Irisch Republikanische Solidarität


Slow progress in talks

Participants in ongoing talks on the non-implementation of the
Good Friday Agreement remain downbeat about the prospects for

The Irish Prime Minister, who will meet with the British Prime
Minister on Sunday, downplayed prospects for developments ahead
of the June local and European elections.

"Whether we can make progress, sufficient progress, by the start
of June, I am not so sure," he said.

"But I think the determination (there is no lack of willingness
by me or the British government) to start negotiations now and
put as much work as we can over the next number of weeks and then
see if we can take it up successfully later on. It is really
important that we have a good summer."

Mr Ahern met Sinn Fein President Gerry Adams earlier this week
and appeared willing to improve relations with Sinn Fein after a
virtual collapse over sanctions imposed on the party over its
links with the IRA.

Mr Ahern went on: "Both of us certainly agreed that whatever
arguments, whatever bitternesses that have been around for some
time the big picture is the peace process."

Mr Adams predicted that the pace of official public contacts and
"intensive discussions, some of them understandably privately"
will now intensify.

Such contacts were necessary, he said. "I think we are in for a
continuation of the sort of bad atmospherics, a process which is
in stagnation and increasingly where people don't have any
confidence that it is being sorted out.

"We go forward in hope. We are not naive about these matters. We
know that these matters have to be tackled, have to be dealt

"The problems have not gone away. Don't anyone think on a warm,
sunny afternoon that these problems have gone away, but I think
that we at least have the promise of a focused approach to try
and resolve these problems."


One problem is the continuing slow pace of police reform in the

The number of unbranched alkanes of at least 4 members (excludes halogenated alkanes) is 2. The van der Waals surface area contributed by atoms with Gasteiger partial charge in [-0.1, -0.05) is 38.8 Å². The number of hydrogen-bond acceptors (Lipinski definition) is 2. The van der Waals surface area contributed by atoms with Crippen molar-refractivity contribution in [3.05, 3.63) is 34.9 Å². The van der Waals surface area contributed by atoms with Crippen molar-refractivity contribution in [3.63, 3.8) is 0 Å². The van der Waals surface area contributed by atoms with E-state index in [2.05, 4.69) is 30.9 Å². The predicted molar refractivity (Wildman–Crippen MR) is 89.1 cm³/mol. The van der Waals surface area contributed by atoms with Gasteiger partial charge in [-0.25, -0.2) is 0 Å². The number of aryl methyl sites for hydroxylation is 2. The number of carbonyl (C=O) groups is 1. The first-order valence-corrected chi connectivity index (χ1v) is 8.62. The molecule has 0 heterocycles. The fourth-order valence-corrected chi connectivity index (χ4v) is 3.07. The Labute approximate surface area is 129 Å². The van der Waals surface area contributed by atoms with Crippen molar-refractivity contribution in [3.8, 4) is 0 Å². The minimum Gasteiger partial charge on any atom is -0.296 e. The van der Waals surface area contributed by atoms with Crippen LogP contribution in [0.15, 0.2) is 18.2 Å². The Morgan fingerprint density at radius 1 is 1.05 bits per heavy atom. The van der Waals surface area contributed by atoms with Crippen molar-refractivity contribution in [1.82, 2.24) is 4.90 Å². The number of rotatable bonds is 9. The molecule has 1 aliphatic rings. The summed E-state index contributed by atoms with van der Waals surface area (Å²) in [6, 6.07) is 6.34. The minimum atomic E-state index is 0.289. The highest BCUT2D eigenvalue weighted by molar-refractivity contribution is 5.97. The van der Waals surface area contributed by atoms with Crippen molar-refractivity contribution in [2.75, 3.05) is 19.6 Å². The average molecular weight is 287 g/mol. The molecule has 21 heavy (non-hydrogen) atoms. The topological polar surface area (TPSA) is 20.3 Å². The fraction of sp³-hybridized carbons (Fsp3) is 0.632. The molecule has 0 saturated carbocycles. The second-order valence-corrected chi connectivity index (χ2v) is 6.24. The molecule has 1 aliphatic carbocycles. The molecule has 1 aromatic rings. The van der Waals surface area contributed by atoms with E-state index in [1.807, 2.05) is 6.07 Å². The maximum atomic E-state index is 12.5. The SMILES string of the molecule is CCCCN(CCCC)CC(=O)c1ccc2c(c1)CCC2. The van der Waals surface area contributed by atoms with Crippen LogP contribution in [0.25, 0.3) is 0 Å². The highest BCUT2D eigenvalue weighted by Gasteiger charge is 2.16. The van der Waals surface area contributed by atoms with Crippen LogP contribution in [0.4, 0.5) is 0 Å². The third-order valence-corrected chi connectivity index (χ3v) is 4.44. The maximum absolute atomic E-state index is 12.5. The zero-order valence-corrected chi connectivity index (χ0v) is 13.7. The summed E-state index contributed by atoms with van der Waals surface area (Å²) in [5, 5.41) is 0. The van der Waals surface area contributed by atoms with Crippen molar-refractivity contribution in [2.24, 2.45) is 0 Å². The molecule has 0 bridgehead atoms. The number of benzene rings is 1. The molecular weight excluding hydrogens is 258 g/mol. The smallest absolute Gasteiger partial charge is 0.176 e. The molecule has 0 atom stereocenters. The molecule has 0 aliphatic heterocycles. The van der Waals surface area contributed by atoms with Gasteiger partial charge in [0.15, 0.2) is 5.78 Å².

Six Counties.

The new police oversight commissioner Mr Al Hutchinson in the
Oversight Commission's 10th report published on Tuesday,
cautioned that the pace of reform to the RUC/PSNI special branch
as envisaged by the Patten Commission was far from "stellar".

A more detailed report on the Special Branch is to appear in
September this year.

Patten recommended that Special Branch, previously described as
a "force within a force", should be subsumed into the general
criminal division of the Police Service of Northern Ireland

It has so far remained unchanged, a fact which has prevented
Sinn Fein from joining the Policing Board.

Mr Hutchison was critical of the Dublin Government for failing
to enact the legislation necessary to allow the exchange of
officers between the PSNI and the Garda.

Such legislation was in place in the North, but "unfortunately
the lack of similar progress in the Republic of Ireland is an
impediment to the exchange of police officers."

Commenting on the latest report, Sinn Fein spokesperson on
Policing Gerry Kelly said that it was 'significant that the
report still indicated that Patten had not been implemented five
years on and showed the level of resistance to change which
still exists'.

Mr Kelly said the report highlighted the outstanding issues:
Special Branch; Demilitarisation of policing; Disbandment of the
Full-Time Reserve; Human Rights training and culture; and
Plastic Bullets.

He claimed Sinn Fein had already secured reforms through
amending legislation on policing and amending legislation on
justice issues.

"We now need to see legislation brought forward to transfer
powers on policing and justice, as Patten recommended and was
agreed in principle by the British government."


Meanwhile, in Belfast, the review of the 1998 Good Friday
Agreement was becoming a farce, according to Sinn Fein's Conor

"The stop-start approach to the review by the governments is
reducing it to the point of farce," he said, following a meeting
with government officials.

"If it is to serve the purpose for which it is designed there
must be a time-tabled focused discussion of a range of issues.
This has not happened to date."

He said his party had again asked the governments to respond to
proposals on the expansion of the All-Ireland agenda. We also
raised particular concerns about the failure to deliver centres
for Waterways Ireland and Autism.

"In the light of the British Secretary of State's decision to go
ahead with the imposition of penalties against both Sinn Fein
and, in effect against those we represent, on the basis of a
disgraceful and discredited report by the International
Monitoring Commission we believe the review should convene a
dedicated session to address the issue of breaches to the

"Sinn Fein are not in breach of the Agreement. Others are."

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